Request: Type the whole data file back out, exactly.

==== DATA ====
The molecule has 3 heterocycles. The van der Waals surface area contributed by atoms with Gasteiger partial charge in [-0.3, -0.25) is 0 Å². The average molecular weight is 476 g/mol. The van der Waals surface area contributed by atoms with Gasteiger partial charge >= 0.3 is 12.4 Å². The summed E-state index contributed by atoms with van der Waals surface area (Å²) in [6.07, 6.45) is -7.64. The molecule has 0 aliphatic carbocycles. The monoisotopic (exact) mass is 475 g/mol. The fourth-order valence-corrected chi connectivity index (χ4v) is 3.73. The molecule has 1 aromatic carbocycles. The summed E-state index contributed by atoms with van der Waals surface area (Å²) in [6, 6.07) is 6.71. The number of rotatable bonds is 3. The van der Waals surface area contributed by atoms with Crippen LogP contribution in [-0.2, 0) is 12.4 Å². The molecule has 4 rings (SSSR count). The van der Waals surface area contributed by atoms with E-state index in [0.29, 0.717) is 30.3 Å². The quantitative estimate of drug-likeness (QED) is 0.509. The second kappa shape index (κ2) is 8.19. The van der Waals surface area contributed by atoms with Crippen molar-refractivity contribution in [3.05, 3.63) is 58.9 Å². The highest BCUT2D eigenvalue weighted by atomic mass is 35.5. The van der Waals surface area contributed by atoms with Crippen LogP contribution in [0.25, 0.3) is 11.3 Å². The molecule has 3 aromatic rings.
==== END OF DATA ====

The molecule has 3 heterocycles. The van der Waals surface area contributed by atoms with Gasteiger partial charge in [-0.3, -0.25) is 0 Å². The average molecular weight is 476 g/mol. The van der Waals surface area contributed by atoms with Gasteiger partial charge >= 0.3 is 12.4 Å². The summed E-state index contributed by atoms with van der Waals surface area (Å²) in [6.07, 6.45) is -7.64. The molecule has 0 aliphatic carbocycles. The monoisotopic (exact) mass is 475 g/mol. The fourth-order valence-corrected chi connectivity index (χ4v) is 3.73. The molecule has 1 aromatic carbocycles. The summed E-state index contributed by atoms with van der Waals surface area (Å²) in [6, 6.07) is 6.71. The number of rotatable bonds is 3. The van der Waals surface area contributed by atoms with Crippen LogP contribution in [-0.2, 0) is 12.4 Å². The molecule has 4 rings (SSSR count). The van der Waals surface area contributed by atoms with E-state index in [0.29, 0.717) is 30.3 Å². The quantitative estimate of drug-likeness (QED) is 0.509. The second kappa shape index (κ2) is 8.19. The van der Waals surface area contributed by atoms with Crippen molar-refractivity contribution in [3.05, 3.63) is 58.9 Å². The highest BCUT2D eigenvalue weighted by atomic mass is 35.5. The van der Waals surface area contributed by atoms with Crippen LogP contribution in [0.25, 0.3) is 11.3 Å². The molecule has 3 aromatic rings.